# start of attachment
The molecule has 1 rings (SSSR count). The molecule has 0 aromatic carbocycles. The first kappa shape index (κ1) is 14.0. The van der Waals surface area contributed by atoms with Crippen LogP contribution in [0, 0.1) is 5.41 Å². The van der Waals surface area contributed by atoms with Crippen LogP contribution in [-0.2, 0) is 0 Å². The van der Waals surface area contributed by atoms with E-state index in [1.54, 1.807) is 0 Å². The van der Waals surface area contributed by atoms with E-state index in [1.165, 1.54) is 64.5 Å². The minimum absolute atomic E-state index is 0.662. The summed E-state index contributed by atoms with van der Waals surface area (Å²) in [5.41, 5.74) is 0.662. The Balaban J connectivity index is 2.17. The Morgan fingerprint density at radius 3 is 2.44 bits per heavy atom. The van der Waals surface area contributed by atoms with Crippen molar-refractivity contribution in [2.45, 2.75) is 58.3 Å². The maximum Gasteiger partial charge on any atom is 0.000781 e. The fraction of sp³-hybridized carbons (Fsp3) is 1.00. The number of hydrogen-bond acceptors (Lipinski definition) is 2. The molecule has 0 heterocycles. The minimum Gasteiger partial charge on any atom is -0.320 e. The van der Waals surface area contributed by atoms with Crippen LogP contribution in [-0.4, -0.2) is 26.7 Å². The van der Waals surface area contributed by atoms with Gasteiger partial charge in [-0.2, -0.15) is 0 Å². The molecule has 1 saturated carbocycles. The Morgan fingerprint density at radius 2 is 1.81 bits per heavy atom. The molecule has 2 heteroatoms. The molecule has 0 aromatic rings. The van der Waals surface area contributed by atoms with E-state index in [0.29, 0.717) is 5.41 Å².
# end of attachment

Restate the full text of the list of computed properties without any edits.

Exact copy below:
The molecule has 1 rings (SSSR count). The molecule has 0 aromatic carbocycles. The first kappa shape index (κ1) is 14.0. The van der Waals surface area contributed by atoms with Crippen LogP contribution in [0, 0.1) is 5.41 Å². The van der Waals surface area contributed by atoms with Crippen LogP contribution in [-0.2, 0) is 0 Å². The van der Waals surface area contributed by atoms with E-state index in [1.54, 1.807) is 0 Å². The van der Waals surface area contributed by atoms with E-state index in [1.165, 1.54) is 64.5 Å². The minimum absolute atomic E-state index is 0.662. The summed E-state index contributed by atoms with van der Waals surface area (Å²) in [5.41, 5.74) is 0.662. The Balaban J connectivity index is 2.17. The Morgan fingerprint density at radius 3 is 2.44 bits per heavy atom. The van der Waals surface area contributed by atoms with Crippen molar-refractivity contribution in [2.45, 2.75) is 58.3 Å². The maximum Gasteiger partial charge on any atom is 0.000781 e. The fraction of sp³-hybridized carbons (Fsp3) is 1.00. The number of hydrogen-bond acceptors (Lipinski definition) is 2. The molecule has 0 heterocycles. The minimum Gasteiger partial charge on any atom is -0.320 e. The van der Waals surface area contributed by atoms with Crippen LogP contribution in [-0.4, -0.2) is 26.7 Å². The van der Waals surface area contributed by atoms with Gasteiger partial charge in [-0.2, -0.15) is 0 Å². The molecule has 1 saturated carbocycles. The Morgan fingerprint density at radius 2 is 1.81 bits per heavy atom. The molecule has 2 heteroatoms. The molecule has 0 aromatic rings. The van der Waals surface area contributed by atoms with E-state index in [0.29, 0.717) is 5.41 Å².